Directly Responsible Individuals (DRIs)


Please note that this a new methodology that we are transitioning into over the course of Q3 2021. The prior methodology was using both an “Artisan” and an “Organizer”. See the updated version of that idea here:


At Cantilever, each project has a “Directly Responsible Individual” (DRI). Instead of having two people share responsibility for a project like we used to, we appoint one. This person is included on all client communication (though someone else may be answering at times) and virtually all client meetings. They are the ones holding the torch for the client.

This individual is typically a PM type but can also be a designer/developer. If they are a designer/developer they may want to loop in a PM to help them with logistics, but they remain accountable for project success, not the PM. The PM works under them, basically.

A key framework for understanding the DRI the RACI framework (Responsible, Accountable, Consulted, Informed). Under that framework the DRI represents the “Accountable” party, but they may also be Responsible.

Andrew described it thusly:

Nikki and I have talked about meetings and projects before in terms of a dance. Somebody has to lead. If two people try to lead, the dance looks awkward, and you start stepping on toes... To my mind, the label of DRI just identifies who's leading.

GitLab has a great model:

Apple coined the term "directly responsible individual" (DRI) to refer to the one person with whom the buck stopped on any given project. The idea is that every project is assigned a DRI who is ultimately held accountable for the success (or failure) of that project. They likely won't be the only person working on their assigned project, but it's "up to that person to get it done or find the resources needed." The DRI might be a manager or team leader, they might even be an executive. Or, they may themselves be individually responsible for fulfilling all the needs of their project. The selection of a DRI and their specific role will vary based on their own skillset and the requirements of their assigned task. What's most important is that they're empowered. We may disagree, commit, and disagree, but we all have to achieve results on every decision while it stands, even when if trying to have it changed.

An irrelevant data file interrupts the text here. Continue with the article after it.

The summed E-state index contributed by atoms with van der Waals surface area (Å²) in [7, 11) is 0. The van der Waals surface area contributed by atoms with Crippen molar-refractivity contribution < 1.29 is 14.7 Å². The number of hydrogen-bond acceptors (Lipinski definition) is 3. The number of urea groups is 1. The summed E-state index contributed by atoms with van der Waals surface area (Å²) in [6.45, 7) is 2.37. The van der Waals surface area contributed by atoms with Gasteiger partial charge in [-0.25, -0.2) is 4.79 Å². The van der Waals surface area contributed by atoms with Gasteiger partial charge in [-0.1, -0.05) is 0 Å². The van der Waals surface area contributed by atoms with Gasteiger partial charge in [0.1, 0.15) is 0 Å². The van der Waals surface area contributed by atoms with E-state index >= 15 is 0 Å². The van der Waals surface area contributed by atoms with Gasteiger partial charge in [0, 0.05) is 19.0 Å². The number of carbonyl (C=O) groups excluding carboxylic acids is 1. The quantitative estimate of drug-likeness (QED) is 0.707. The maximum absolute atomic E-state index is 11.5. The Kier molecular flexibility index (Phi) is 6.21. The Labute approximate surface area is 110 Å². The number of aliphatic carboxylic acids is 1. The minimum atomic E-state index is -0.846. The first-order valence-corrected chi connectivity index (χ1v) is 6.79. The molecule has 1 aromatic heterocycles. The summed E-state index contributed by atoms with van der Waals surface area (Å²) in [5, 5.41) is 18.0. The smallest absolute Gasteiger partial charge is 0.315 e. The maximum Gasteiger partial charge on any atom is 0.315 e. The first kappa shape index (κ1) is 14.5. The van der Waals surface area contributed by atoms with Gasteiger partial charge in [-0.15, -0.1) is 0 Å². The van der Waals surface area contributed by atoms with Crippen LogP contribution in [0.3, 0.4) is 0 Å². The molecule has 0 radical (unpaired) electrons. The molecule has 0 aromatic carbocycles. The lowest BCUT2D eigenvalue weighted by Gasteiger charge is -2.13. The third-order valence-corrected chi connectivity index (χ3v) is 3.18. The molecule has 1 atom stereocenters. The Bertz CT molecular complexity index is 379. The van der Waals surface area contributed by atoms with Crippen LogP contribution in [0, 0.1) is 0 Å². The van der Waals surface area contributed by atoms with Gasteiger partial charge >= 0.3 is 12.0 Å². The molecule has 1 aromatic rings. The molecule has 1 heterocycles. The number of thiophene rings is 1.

The DRI is accountable to the final results of the project. As such, they get to have final executive power on their projects. Our most frequent DRIs are our strongest leaders, but anyone can act as a DRI if they are willing to accept accountability for a project. People who act as a DRI are company leaders, and this is taken into account as a criteria of our career ladders.

In the case of a client with lots of needs, we may have a DRI for the client account as a whole, who delegates to other “Sub-DRIs” for specific projects within that client account. This is fine, so long as it is clear to all involved what the relationship is, and who is accountable for what. This would mirror the typical Account Director/Project Manager workflow at a traditional agency.

Each DRI must be mindful of how much accountability they can realistically take on. Overdoing it leads to overwork and stress. Each person’s tolerance and workload is different, so there is no hard-and-fast rule, but make sure to stay cognizant of what you are accountable for already before taking on accountability for anything else.

Reference Materials